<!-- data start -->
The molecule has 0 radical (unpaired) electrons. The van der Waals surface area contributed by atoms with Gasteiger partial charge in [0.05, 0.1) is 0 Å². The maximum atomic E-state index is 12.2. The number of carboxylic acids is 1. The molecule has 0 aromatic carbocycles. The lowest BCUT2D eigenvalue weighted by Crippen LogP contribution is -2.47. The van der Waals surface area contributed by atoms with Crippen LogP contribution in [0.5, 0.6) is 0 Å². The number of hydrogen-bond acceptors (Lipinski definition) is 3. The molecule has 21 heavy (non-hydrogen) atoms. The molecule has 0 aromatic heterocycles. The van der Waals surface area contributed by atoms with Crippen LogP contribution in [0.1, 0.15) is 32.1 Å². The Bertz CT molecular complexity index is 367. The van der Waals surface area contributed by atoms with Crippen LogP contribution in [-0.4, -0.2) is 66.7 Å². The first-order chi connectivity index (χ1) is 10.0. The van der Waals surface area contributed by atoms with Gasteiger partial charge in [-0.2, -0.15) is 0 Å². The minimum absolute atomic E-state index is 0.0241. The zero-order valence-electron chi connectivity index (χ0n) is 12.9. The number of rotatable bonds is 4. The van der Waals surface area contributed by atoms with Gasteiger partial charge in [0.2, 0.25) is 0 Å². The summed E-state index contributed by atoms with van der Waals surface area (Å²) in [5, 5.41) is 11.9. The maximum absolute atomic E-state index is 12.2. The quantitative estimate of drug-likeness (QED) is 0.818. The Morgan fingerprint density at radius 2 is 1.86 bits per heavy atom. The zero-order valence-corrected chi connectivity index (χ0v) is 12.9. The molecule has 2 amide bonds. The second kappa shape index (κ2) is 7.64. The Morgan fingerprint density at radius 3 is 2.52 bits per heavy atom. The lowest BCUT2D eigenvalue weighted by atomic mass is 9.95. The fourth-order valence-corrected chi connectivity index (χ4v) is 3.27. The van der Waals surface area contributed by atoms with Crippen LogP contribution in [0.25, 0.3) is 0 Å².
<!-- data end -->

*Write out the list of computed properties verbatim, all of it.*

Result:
The molecule has 0 radical (unpaired) electrons. The van der Waals surface area contributed by atoms with Gasteiger partial charge in [0.05, 0.1) is 0 Å². The maximum atomic E-state index is 12.2. The number of carboxylic acids is 1. The molecule has 0 aromatic carbocycles. The lowest BCUT2D eigenvalue weighted by Crippen LogP contribution is -2.47. The van der Waals surface area contributed by atoms with Crippen LogP contribution in [0.5, 0.6) is 0 Å². The number of hydrogen-bond acceptors (Lipinski definition) is 3. The molecule has 21 heavy (non-hydrogen) atoms. The molecule has 0 aromatic heterocycles. The van der Waals surface area contributed by atoms with Crippen LogP contribution in [0.1, 0.15) is 32.1 Å². The Bertz CT molecular complexity index is 367. The van der Waals surface area contributed by atoms with Crippen LogP contribution in [-0.4, -0.2) is 66.7 Å². The first-order chi connectivity index (χ1) is 10.0. The van der Waals surface area contributed by atoms with Gasteiger partial charge in [-0.2, -0.15) is 0 Å². The minimum absolute atomic E-state index is 0.0241. The zero-order valence-electron chi connectivity index (χ0n) is 12.9. The number of rotatable bonds is 4. The van der Waals surface area contributed by atoms with Gasteiger partial charge in [0.2, 0.25) is 0 Å². The summed E-state index contributed by atoms with van der Waals surface area (Å²) in [5, 5.41) is 11.9. The maximum absolute atomic E-state index is 12.2. The quantitative estimate of drug-likeness (QED) is 0.818. The Morgan fingerprint density at radius 2 is 1.86 bits per heavy atom. The zero-order valence-corrected chi connectivity index (χ0v) is 12.9. The molecule has 2 amide bonds. The second kappa shape index (κ2) is 7.64. The Morgan fingerprint density at radius 3 is 2.52 bits per heavy atom. The lowest BCUT2D eigenvalue weighted by atomic mass is 9.95. The fourth-order valence-corrected chi connectivity index (χ4v) is 3.27. The van der Waals surface area contributed by atoms with Crippen LogP contribution in [0.25, 0.3) is 0 Å².